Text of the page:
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The Swiss Prosecutors have launched an investigation, not after the bank but against the Suisse Secrets Whistleblower.
Switzerland is known for its enforcement of strict banking laws. Article 47 of the country’s Banking Act states that anyone who “discloses information about bank customers to other people” will be charged and can be imprisoned for up to three years.
This law also applies to Journalists who expose criminal behaviours and other wrongdoings such as money laundering and tax evasion, to the public interest. Essentially, the country is considered a safe haven for illegal finances, where they are safe without any chances of discovery.
The country’s parliament ultimately decided not to reform its banking privacy laws, though the disclosures of Suisse Secrets attracted the EU, World Bank and even Switzerland’s own political parties.
The OAG (Office of the Attorney General of Switzerland), confirmed the media reports that it received a “criminal complaint” in the so-called “Suisse Secrets” case.
“In this connection, the OAG is conducting criminal proceedings on suspicion of economic intelligence, violation of business secrecy and banking secrecy,” it said in an email to AFP.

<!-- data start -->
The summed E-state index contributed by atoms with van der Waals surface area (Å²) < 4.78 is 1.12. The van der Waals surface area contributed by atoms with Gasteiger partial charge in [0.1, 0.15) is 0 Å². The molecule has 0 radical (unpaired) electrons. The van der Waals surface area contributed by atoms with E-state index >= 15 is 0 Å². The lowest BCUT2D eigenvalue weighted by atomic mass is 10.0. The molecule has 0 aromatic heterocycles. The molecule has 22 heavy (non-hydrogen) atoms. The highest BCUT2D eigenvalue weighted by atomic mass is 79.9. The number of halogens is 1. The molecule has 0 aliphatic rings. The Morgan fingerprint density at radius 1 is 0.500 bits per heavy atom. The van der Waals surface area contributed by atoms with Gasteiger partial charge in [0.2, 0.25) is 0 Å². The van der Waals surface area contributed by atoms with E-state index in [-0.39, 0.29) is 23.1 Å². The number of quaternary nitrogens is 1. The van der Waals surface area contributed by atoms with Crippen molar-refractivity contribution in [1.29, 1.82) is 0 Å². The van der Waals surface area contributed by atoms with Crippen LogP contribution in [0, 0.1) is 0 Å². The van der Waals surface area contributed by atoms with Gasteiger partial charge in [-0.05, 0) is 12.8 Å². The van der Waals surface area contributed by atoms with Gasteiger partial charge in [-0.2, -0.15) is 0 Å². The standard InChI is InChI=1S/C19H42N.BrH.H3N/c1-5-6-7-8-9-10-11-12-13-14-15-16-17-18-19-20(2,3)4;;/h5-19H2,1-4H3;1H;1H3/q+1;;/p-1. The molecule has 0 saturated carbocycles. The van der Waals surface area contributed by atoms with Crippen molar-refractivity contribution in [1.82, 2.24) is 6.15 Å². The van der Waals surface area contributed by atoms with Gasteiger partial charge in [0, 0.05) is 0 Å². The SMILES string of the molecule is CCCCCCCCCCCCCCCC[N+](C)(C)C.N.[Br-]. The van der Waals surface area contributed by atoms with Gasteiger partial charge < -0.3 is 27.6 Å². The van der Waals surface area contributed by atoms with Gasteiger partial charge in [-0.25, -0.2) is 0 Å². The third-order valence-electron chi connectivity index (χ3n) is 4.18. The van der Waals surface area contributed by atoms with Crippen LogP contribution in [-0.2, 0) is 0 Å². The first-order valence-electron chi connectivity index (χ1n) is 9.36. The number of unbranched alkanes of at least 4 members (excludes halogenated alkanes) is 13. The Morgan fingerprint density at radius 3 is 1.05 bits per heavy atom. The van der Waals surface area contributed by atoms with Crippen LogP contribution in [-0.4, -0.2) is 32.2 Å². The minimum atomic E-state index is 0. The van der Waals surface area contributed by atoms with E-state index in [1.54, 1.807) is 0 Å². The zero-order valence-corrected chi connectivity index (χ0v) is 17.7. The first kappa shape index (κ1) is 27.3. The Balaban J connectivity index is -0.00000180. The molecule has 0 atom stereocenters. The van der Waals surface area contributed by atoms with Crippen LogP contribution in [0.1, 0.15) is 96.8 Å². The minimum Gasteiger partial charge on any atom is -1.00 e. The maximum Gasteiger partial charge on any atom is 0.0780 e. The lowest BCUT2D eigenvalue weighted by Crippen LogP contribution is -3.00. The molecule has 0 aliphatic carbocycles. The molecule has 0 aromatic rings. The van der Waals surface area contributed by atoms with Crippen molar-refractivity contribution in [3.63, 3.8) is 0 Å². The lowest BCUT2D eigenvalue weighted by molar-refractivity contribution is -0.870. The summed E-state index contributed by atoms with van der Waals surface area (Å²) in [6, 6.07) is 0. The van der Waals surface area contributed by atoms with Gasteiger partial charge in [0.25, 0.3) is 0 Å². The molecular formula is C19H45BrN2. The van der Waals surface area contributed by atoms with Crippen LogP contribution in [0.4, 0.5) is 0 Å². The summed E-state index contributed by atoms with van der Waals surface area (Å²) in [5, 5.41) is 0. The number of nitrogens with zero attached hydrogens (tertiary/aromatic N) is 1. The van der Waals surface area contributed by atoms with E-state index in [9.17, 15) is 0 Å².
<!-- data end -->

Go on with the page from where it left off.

The prosecutors will now strive to pinpoint the individual behind the leak, exposing roughly 18,000 Credit Suisse accounts and 30,000 account holders, dating back as far as the 1940s. If found, the whistleblower may face prosecution for economic spying.
Switzerland considers economic espionage a political offence, and the MPC (Federal Prosecutors Office) pointed to the authorisation from the Federal Council and FDJP (Federal Department of Justice and Police) to proceed.
Credit Suisse denied all the allegations of transgressions following the investigation’s release. Still, some people in the Swiss political area point to Article 47 as a gateway for the country’s financial institutions to get away.
The individual behind the leaks reached out to Süddeutsche Zeitung, one of Germany’s largest newspapers, in which they criticised banking secrecy as “immoral” and how it deprives “developing countries of much-needed tax revenues.”
They similarly addressed Switzerland’s citizens, mentioning, “the responsibility for this situation does not lie with the banks but rather with the Swiss legal system..Simply put, Swiss lawmakers are responsible for enabling financial crimes and—by virtue of their direct democracy—the Swiss people have the power to do something about it.”